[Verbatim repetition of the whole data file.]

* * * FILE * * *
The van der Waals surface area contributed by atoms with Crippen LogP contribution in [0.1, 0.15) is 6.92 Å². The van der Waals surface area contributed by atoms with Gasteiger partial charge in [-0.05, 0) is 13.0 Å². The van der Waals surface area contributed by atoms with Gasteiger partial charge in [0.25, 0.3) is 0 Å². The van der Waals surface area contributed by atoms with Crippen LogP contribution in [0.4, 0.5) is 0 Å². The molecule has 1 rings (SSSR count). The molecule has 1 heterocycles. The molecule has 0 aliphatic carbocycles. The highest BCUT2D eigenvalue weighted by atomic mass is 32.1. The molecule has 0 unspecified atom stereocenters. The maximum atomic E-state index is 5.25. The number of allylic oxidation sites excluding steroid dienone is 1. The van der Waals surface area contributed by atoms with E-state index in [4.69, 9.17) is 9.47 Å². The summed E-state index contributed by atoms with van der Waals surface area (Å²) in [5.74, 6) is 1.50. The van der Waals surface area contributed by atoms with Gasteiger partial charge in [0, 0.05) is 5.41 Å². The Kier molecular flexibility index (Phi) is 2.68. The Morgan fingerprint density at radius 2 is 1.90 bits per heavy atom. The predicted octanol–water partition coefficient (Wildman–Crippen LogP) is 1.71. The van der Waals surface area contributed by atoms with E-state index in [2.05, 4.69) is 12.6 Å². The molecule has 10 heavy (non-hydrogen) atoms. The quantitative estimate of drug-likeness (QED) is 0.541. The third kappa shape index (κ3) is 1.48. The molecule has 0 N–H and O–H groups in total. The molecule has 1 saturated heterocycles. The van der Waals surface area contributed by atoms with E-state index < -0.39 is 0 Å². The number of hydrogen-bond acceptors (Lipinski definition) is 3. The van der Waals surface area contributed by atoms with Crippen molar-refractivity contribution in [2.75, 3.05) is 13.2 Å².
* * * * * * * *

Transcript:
The van der Waals surface area contributed by atoms with Crippen LogP contribution in [0.1, 0.15) is 6.92 Å². The van der Waals surface area contributed by atoms with Gasteiger partial charge in [-0.05, 0) is 13.0 Å². The van der Waals surface area contributed by atoms with Gasteiger partial charge in [0.25, 0.3) is 0 Å². The van der Waals surface area contributed by atoms with Crippen LogP contribution in [0.4, 0.5) is 0 Å². The molecule has 1 rings (SSSR count). The molecule has 1 heterocycles. The molecule has 0 aliphatic carbocycles. The highest BCUT2D eigenvalue weighted by atomic mass is 32.1. The molecule has 0 unspecified atom stereocenters. The maximum atomic E-state index is 5.25. The number of allylic oxidation sites excluding steroid dienone is 1. The van der Waals surface area contributed by atoms with E-state index in [4.69, 9.17) is 9.47 Å². The summed E-state index contributed by atoms with van der Waals surface area (Å²) in [5.74, 6) is 1.50. The van der Waals surface area contributed by atoms with Gasteiger partial charge in [0, 0.05) is 5.41 Å². The Kier molecular flexibility index (Phi) is 2.68. The Morgan fingerprint density at radius 2 is 1.90 bits per heavy atom. The predicted octanol–water partition coefficient (Wildman–Crippen LogP) is 1.71. The van der Waals surface area contributed by atoms with E-state index in [2.05, 4.69) is 12.6 Å². The molecule has 10 heavy (non-hydrogen) atoms. The quantitative estimate of drug-likeness (QED) is 0.541. The third kappa shape index (κ3) is 1.48. The molecule has 0 N–H and O–H groups in total. The molecule has 1 saturated heterocycles. The van der Waals surface area contributed by atoms with E-state index < -0.39 is 0 Å². The number of hydrogen-bond acceptors (Lipinski definition) is 3. The van der Waals surface area contributed by atoms with Crippen molar-refractivity contribution in [2.75, 3.05) is 13.2 Å².